CAMBS: �160,000 a month to keep empty fire service control centre

MP MALCOLM Moss called on the Government to scrap a new regional fire service control centre near Cambridge that is haemorrhaging a staggering �166,000 a month whilst it stays empty. This centre will benefit no one and could i

MP MALCOLM Moss called on the Government to scrap a new regional fire service control centre near Cambridge that is haemorrhaging a staggering �166,000 a month while it stays empty.

"This centre will benefit no one and could in fact lead to greater danger," said Mr Moss, the MP for NE Cambridgeshire.

"No one has had the guts to say we should knock it on the head."

The 32,000 square feet building cost �23 million to build on the Cambridge Research Park at Waterbeach and was completed last year. It has been leased to the Government and was intended to be fully operational by now and housing the emergency 999 control room for fire services across six counties.

However delays over IT software means the centre can't open until 2011 at the earliest- and may never open at all if the Conservatives win the next election.

"I think when we get in we are going to stop it," said Mr Moss.

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Both he and Steve Barclay, the Conservative Parliamentary candidate chosen to succeed him at the next election, have begun a campaign to get the centre scrapped.

Mr Barclay said the centre - which will serve Bedfordshire, Cambridgeshire, Essex, Hertfordshire, Norfolk and Suffolk- was another example of regionalisation by the back door.

"This is an ill thought through project, badly managed, and running way over cost," he said. "I think the public has the right to know what have been the true costs of this fiasco and how long Government funding is going to last."

"I am not attacking the Cambridgeshire fire service in any way- this is a Government initiative and a questionable one at that."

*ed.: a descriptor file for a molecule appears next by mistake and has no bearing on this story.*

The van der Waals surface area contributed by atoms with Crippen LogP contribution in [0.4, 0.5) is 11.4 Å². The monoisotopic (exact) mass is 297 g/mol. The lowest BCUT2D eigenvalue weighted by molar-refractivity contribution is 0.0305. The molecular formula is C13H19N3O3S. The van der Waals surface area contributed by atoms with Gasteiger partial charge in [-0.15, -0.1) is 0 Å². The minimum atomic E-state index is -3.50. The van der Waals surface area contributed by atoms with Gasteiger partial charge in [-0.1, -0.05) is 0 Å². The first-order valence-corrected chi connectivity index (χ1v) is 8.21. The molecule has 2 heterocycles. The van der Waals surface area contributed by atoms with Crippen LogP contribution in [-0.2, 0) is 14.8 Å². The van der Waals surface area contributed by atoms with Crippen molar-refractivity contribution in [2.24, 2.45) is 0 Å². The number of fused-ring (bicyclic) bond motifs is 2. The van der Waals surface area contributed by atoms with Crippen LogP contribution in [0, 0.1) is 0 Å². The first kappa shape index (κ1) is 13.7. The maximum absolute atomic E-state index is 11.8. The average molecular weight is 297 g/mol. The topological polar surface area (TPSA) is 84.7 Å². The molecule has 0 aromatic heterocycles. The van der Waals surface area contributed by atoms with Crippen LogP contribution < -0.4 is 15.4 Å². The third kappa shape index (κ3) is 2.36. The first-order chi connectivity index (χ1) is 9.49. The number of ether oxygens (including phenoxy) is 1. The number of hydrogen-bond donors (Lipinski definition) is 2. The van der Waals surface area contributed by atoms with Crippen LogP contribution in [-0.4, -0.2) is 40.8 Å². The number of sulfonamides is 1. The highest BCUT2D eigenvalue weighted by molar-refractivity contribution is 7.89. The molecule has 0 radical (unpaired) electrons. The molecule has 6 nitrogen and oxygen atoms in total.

Both Mr Moss and Mr Barclay have found an unlikely ally in the Fire Brigade Union whose spokesman Duncan Milligan, head of communications and research, described it as "classic Government cock-up".

Mr Milligan said: "They still can't get the software to work which has caused these massive delays. This system will never work as the Government outlined it. At the moment it is a question of whether this Government abandons the plans this year or the next Government abandons them next year."

He conceded it was odds-on the Tories would win the election "and they have made it very clear what their views area. They should tell the contractors now that this bird simply ain't going to fly."

He said monthly running costs had doubled this year because of the need for 24/7 security at the site and the fact rents, leasing and maintenance costs needed to be met.

Shahid Malik, the Government minister responsible for the fire service, told Mr Moss that the project had been put back 10 months because of technology delays.

He claimed the strategy of replacing 46 stand alone control rooms with nine regional centres would have "very substantial benefits". In fact a Government paper outlining the business case for all regional centres shows the negligible projected savings for the Cambridge project- potential savings of just �66,000 on current costs of �7.43 million per annum running costs.

Mr Malik promised the Government would continue to foot "all upfront costs associated with the project" and to ensure no costs were placed on local fire authorities.

He remained confident the first regional centre would open in the spring of 2011 with the last to switch over by the end of 2012.

Mr Barclay brought up the costs at a recent meeting with Graham Stagg, Cambridgeshire's chief fire officer.

"Mr Stagg confirmed that central Government was footing the bill for this, so basically it's not affecting local services," said Mr Barclay.

"However it's preposterous to be spending this money at a time when many services are facing cuts and taxpayers worried about their jobs have to pick up this bill.

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